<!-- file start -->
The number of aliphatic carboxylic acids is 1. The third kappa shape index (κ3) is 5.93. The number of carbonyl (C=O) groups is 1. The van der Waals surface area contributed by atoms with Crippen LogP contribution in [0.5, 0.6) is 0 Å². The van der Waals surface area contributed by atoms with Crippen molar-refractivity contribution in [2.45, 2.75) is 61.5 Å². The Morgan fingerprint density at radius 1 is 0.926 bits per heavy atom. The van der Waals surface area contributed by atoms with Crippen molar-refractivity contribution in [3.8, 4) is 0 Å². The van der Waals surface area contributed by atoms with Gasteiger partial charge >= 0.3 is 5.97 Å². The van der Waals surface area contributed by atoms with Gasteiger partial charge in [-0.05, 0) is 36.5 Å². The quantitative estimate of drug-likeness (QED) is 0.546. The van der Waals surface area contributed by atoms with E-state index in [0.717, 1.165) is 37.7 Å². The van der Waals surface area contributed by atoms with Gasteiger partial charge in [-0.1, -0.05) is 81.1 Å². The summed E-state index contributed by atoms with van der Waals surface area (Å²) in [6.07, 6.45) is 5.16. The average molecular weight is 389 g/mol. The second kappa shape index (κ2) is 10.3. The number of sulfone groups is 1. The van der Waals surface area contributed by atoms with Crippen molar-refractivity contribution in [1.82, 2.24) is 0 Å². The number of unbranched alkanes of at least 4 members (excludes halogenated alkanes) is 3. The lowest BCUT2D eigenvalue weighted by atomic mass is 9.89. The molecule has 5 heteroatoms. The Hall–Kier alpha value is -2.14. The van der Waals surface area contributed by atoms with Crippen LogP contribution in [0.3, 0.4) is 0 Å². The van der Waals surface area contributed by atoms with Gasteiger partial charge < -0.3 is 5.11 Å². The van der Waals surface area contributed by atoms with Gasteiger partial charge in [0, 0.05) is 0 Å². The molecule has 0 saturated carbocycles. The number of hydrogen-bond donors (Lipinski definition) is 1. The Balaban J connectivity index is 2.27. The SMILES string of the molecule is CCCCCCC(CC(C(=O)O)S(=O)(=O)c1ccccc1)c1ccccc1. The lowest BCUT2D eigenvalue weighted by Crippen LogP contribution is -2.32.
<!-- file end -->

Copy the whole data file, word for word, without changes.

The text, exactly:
The number of aliphatic carboxylic acids is 1. The third kappa shape index (κ3) is 5.93. The number of carbonyl (C=O) groups is 1. The van der Waals surface area contributed by atoms with Crippen LogP contribution in [0.5, 0.6) is 0 Å². The van der Waals surface area contributed by atoms with Crippen molar-refractivity contribution in [2.45, 2.75) is 61.5 Å². The Morgan fingerprint density at radius 1 is 0.926 bits per heavy atom. The van der Waals surface area contributed by atoms with Crippen molar-refractivity contribution in [3.8, 4) is 0 Å². The van der Waals surface area contributed by atoms with Gasteiger partial charge >= 0.3 is 5.97 Å². The van der Waals surface area contributed by atoms with Gasteiger partial charge in [-0.05, 0) is 36.5 Å². The quantitative estimate of drug-likeness (QED) is 0.546. The van der Waals surface area contributed by atoms with E-state index in [0.717, 1.165) is 37.7 Å². The van der Waals surface area contributed by atoms with Gasteiger partial charge in [-0.1, -0.05) is 81.1 Å². The summed E-state index contributed by atoms with van der Waals surface area (Å²) in [6.07, 6.45) is 5.16. The average molecular weight is 389 g/mol. The second kappa shape index (κ2) is 10.3. The number of sulfone groups is 1. The van der Waals surface area contributed by atoms with Crippen molar-refractivity contribution in [1.82, 2.24) is 0 Å². The number of unbranched alkanes of at least 4 members (excludes halogenated alkanes) is 3. The lowest BCUT2D eigenvalue weighted by atomic mass is 9.89. The molecule has 5 heteroatoms. The Hall–Kier alpha value is -2.14. The van der Waals surface area contributed by atoms with Crippen LogP contribution in [0.3, 0.4) is 0 Å². The van der Waals surface area contributed by atoms with Gasteiger partial charge < -0.3 is 5.11 Å². The van der Waals surface area contributed by atoms with Gasteiger partial charge in [0, 0.05) is 0 Å². The molecule has 0 saturated carbocycles. The number of hydrogen-bond donors (Lipinski definition) is 1. The Balaban J connectivity index is 2.27. The SMILES string of the molecule is CCCCCCC(CC(C(=O)O)S(=O)(=O)c1ccccc1)c1ccccc1. The lowest BCUT2D eigenvalue weighted by Crippen LogP contribution is -2.32.